2011-11-19_Compost-making

I think it rather fitting that my first post to the Garden Pages deals with compost making, for it is the first essential ingredient to any garden. Doesn’t matter if you’re gardening on alluvial clay, sand dunes, and old dump or, as in my case, on recessional glacial moraine… commonly called a gravel pit, that includes rocks of every size, from sand grains to refrigerator sized boulders. I actually found one like that, and it stayed right where I found it, and nicely buried. Everything else I uncovered that I deemed too big to grow carrots in came OUT… and usually with agonizing groans and moans… all from me. Sometimes the boulders almost won, but just almost. Anyway, onto my composting. We’ll return to rock removal another time.

I have been gardening the same land since 1974. I actually had the garden started before I finished building the house, and the first thing I did, simultaneous with screening the native “soil”, was to begin my compost heaps. In the early days of turning gravel into dirt, I built huge composts. I recall one trip with my old truck to get spoiled hay from a friend nearly 100 kms away. Wow, did that hay cook. I measured the temp at over 150 degrees F. I have also measured a lot of my “regular” composts in that heat range since. At one point, I had three bins, side by side, each measuring 5′ x 10′. I used to ask the local garbage collectors for leaves in the fall, which they would deliver, but never in the quantity I wanted. So I asked again… and they delivered a dump truck full… over 200 bags. Now that’s what I call cooperation. I was once one of the stops on the Sudbury Horticultural Society’s annual garden tour… not for my so-so gardens, but for my compost operation. Many folks ask how to get the heap hot… first it must be at least 3 feet (one metre) square. Municipal composters aren’t composters, regardless of what they call them. They are just a place to store a bit of kitchen waste while it rots, not compossts. Then you throw in brown stuff and green stuff whenever you get it… forget about layering. Then add the occasional shovel full of finished compost, manure or good garden dirt to provide bacteria… no, you don’t have to buy compost accelerator. Lastly, keep it moist. That’s all there is to it. One more thing, leave  your grass clippings on the lawn, at least some of the time. The only time I have a strong odor from the heap is if I get lots of fresh nitrogen rich spring grass clippings cooking. They will heat within a couple of hours. Try it. If you add grass, make sure you add some leaves from the stockpile you collected last fall. So far s I can tell, it’s the lack of carbon that makes the pile smelly.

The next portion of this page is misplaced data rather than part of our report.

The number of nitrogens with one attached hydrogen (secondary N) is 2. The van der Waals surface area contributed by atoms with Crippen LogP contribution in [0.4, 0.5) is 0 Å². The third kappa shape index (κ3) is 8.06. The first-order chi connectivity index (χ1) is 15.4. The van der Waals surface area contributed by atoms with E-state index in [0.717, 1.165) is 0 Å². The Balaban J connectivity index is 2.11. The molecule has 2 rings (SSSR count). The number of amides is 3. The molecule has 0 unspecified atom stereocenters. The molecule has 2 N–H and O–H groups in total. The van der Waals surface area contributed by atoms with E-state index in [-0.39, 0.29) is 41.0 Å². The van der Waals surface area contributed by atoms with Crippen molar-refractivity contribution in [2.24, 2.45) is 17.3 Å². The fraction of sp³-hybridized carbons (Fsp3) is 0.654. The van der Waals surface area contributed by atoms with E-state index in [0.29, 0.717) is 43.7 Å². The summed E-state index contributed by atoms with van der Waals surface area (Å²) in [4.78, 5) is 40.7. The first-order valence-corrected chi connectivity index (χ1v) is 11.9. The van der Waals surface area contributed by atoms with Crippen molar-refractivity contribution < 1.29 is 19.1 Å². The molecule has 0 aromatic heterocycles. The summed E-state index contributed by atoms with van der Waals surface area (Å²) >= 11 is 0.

These days I don’t make quite so much, partly because I’m getting older and don’t want that much work, but I’m also retired and just too darned busy to make that much compost. So the images that follow represent my current level of activity and what my “compost farm” looks like today. As you can see, I really like using old palettes for the bins. They are free, provide good aeration and last for years. I simply wire them together at the corners and when it’s time to turn the heap, I just undo the wires. On the front, I only put one wire at the top on each side and it holds quite fine.

Almost finished transferring compost to finishing bin. I started this pile last fall and it is still steaming hot and full of red Wriggler worms happily doing their work. Worry worms, ya gotta move next door. I add water as I go. It always needs it.

Bins are closed up and ready for winter. I use two pieces of plywood on each bin to direct the rainwater to the center of the piles. We don't get enough rain to cause any serious leaching so far as I can tell. I sometimes have to add water because the heat has evaporated it. The two boards also serve to keep the snow out in winter and the raccoons out in summer... with the addition of a heavy weight. I have never in 35 years of compost-making had a bear in the piles, and there are bears all around us on the edge of town.1200 square foot vegetable garden ready for a winter snooze. Underneath the leaves are many wheel barrow loads of finished compost. The whole works will get tilled in next spring.

Overview of the compost yard. The yellow tarp is the roof of my "drive shed". The walls are all salvaged palettes.

Another view of the compost yard from outside the entrance.

1200 square foot vegetable garden ready for a winter snooze

 

 

email Garth@GarthWunsch.com